The playwright creates an impressionistic scene that looks like a dream. Impressionism is an anti-realistic movement that flourished with the emergence of modernism at the end of the nineteenth century: Nidal happily raises his head and hands up towards a source of red light. In a state of ecstasy, red petals keep falling on him for several seconds. Suddenly, a yellow light interrupts this moment of delight. The voice cruelly tells Nidal that he has to forget her. Nidal is shocked. He cries and asks for the reason. A peeping tune from a machine is heard. Nidal metamorphoses into a machine-like figure. It seems that the woman has hypnotized him. He receives orders to forget her, so he keeps on going to and fro, trying to forget her. He finally sobers up and damns his heart for not obeying him.
In subsequent scenes, Nidal resumes his monologue. He proclaims he is as lusty as nature. He says his people accuse him of selling them for the sake of money. He claims that they are all traitors and liars. He believes he is honorable, so he says that the honorable one unfortunately loses at the end. Once again, Nidal turns to talk directly to the audience, assuring them that he is not a spy. He swears he does not betray his nation. Nidal goes to stretch his body on the bed. He hears the mysterious voice saying “Sleep now for tomorrow the world will come to an end.” Nidal turns nervous. He confirms he is not a spy. While defending himself, the lady’s giggle is heard as if mocking him. A police siren is heard, so Nidal is scared to death. He keeps on putting on different masks to hide his face then he drops them all. This behavior reflects his confusion and inability to act rationally or logically.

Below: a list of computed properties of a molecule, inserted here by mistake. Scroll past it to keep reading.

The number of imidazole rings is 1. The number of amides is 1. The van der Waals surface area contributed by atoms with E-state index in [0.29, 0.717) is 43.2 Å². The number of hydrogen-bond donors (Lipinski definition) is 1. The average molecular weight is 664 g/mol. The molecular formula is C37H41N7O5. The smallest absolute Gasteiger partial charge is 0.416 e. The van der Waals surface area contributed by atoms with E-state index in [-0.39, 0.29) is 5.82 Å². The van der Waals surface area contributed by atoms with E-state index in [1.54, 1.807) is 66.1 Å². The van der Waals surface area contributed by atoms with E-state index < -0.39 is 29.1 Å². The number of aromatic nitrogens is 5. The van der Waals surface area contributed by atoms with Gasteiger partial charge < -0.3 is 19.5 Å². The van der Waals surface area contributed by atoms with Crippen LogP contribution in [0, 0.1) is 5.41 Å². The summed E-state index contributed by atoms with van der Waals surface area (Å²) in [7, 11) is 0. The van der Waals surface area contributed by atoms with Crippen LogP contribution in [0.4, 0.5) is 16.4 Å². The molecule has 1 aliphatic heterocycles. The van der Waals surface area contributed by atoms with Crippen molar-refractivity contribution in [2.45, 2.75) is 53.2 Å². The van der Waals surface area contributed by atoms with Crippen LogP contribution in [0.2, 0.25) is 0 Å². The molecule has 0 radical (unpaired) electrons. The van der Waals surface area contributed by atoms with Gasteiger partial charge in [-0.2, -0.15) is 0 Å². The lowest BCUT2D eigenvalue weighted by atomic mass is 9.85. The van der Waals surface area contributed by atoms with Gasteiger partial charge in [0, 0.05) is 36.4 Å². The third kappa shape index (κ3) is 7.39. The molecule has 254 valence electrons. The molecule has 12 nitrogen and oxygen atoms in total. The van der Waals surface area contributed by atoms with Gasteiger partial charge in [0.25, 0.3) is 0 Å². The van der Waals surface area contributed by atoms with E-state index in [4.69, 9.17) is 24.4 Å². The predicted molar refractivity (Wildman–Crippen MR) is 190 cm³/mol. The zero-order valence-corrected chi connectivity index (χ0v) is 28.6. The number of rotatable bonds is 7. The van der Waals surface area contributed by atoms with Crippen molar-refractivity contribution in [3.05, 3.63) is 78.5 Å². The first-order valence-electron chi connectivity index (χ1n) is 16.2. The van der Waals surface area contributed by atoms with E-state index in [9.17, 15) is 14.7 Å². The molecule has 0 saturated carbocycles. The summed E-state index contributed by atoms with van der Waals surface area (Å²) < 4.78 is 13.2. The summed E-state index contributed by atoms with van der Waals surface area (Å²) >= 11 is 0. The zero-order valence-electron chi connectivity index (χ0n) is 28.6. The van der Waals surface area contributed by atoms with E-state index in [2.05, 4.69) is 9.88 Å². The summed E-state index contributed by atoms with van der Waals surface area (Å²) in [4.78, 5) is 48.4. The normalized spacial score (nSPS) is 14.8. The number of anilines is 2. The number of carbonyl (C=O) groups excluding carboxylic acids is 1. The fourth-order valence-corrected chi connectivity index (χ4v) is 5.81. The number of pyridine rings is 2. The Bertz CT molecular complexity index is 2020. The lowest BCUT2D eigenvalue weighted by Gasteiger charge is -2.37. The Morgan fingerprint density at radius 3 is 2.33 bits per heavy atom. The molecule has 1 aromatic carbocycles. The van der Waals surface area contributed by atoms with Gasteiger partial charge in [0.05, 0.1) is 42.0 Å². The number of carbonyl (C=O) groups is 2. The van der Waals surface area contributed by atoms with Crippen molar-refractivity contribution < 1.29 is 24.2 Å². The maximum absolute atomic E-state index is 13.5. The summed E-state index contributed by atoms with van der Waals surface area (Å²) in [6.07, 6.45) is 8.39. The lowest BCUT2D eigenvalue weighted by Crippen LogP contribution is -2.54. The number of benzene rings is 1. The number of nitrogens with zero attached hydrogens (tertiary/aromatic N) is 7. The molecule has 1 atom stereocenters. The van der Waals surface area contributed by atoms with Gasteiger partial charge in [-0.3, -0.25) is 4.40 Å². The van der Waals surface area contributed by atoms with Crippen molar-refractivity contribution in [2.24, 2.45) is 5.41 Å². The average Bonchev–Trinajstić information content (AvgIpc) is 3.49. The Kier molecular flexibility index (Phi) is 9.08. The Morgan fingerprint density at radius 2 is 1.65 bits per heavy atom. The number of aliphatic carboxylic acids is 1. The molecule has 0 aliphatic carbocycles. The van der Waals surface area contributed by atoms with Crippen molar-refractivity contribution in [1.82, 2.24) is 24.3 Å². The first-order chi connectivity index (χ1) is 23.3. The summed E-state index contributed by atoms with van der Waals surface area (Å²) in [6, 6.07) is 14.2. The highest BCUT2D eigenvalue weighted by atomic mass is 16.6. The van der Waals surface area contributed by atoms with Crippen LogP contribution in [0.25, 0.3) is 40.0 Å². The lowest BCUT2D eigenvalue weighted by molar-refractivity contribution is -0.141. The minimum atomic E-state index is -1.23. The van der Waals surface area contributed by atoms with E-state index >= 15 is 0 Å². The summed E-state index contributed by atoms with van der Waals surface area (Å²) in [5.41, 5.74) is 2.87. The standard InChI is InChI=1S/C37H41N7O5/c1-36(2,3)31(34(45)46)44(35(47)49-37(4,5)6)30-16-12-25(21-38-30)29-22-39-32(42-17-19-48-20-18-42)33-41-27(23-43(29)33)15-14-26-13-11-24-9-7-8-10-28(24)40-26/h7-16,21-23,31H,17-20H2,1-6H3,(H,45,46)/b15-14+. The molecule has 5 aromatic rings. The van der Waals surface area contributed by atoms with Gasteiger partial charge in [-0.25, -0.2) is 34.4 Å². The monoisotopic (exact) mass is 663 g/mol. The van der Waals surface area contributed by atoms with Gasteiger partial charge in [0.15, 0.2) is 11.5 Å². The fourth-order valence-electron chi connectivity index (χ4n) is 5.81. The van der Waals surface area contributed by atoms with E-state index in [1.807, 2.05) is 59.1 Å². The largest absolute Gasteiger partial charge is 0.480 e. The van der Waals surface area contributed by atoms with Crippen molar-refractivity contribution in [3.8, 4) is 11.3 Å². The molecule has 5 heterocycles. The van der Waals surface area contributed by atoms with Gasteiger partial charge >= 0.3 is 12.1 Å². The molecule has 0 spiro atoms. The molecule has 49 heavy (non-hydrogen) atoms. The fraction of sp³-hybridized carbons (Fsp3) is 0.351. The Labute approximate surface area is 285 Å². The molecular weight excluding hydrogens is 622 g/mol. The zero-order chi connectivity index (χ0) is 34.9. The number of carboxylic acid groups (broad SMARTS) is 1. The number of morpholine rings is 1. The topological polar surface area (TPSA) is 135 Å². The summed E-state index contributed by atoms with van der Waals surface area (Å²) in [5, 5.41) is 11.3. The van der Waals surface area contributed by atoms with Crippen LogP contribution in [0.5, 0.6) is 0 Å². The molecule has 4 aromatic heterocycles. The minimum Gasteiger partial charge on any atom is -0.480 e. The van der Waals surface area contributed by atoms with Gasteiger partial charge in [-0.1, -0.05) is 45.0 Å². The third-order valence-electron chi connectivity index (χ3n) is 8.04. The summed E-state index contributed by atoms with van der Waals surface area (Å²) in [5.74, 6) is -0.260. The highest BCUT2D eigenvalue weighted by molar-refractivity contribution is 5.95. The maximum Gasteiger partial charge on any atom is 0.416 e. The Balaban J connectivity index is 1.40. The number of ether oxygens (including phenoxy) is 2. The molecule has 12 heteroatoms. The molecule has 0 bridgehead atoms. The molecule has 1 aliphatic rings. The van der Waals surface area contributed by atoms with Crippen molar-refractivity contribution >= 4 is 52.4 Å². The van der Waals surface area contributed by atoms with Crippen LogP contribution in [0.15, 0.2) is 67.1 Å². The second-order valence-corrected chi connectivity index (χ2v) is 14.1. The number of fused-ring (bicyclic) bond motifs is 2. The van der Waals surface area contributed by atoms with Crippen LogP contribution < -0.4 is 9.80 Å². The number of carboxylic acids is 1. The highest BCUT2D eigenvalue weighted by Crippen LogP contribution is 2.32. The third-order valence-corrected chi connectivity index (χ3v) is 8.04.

A spot light falls on his beloved’s picture, so he cries that she and the others are all treacherous. He dwadles in the red petals lamenting his unfulfilled love. A shower of feathers starts to fall from above on Nidal, surrealistically creating a dream-like atmosphere. Finally, Fayrouze’s national song is heard as a soundtrack in the dénouement. Fayrouze is a Lebanese singer. She sings, “The air breezed upon us/ from the split of the valley/ O breeze, for love’s sake, take me home!” Nidal makes fun of the song. He unconsciously proves to the audiences that he is a spy.
All in all, the play tackles the issues of belonging and patriotism. It shows the spy’s character as being imbalanced and depraved. He is morally confused between what is right and what is wrong. He is Machiavellian in making his ends justify his means. He is a typical spy that can be found anywhere in the world.
Both plays Mariam, Life Repeats Its Tragedy and The Sleepers are based on an aesthetic principle; so they include no obscene scenes. Aestheticism is a critical philosophy that appeared at the end of the nineteenth century and became a fuel to the modern movement. Aesthetic writers are pleasure seekers who emphasize spiritual beauty and do not care whether their viewpoint is accepted or rejected by others. They are against obscenity, not because it is a social or religious taboo, but because it stands for physical beauty. Yasser Al-Hassan and Ali Al- Ghazwey can be called ‘aesthetes’ since they blur the minute details to accomplish spiritual, not physical, pleasure. To achieve their goal, they appeal to some experimental aesthetic devices like impressionism, symbolism, expressionism and surrealism. Because of the dramatists’ implicitness of expression and subtle ideas, the audiences should be cultured enough to read between the lines and grasp as much meanings as they can.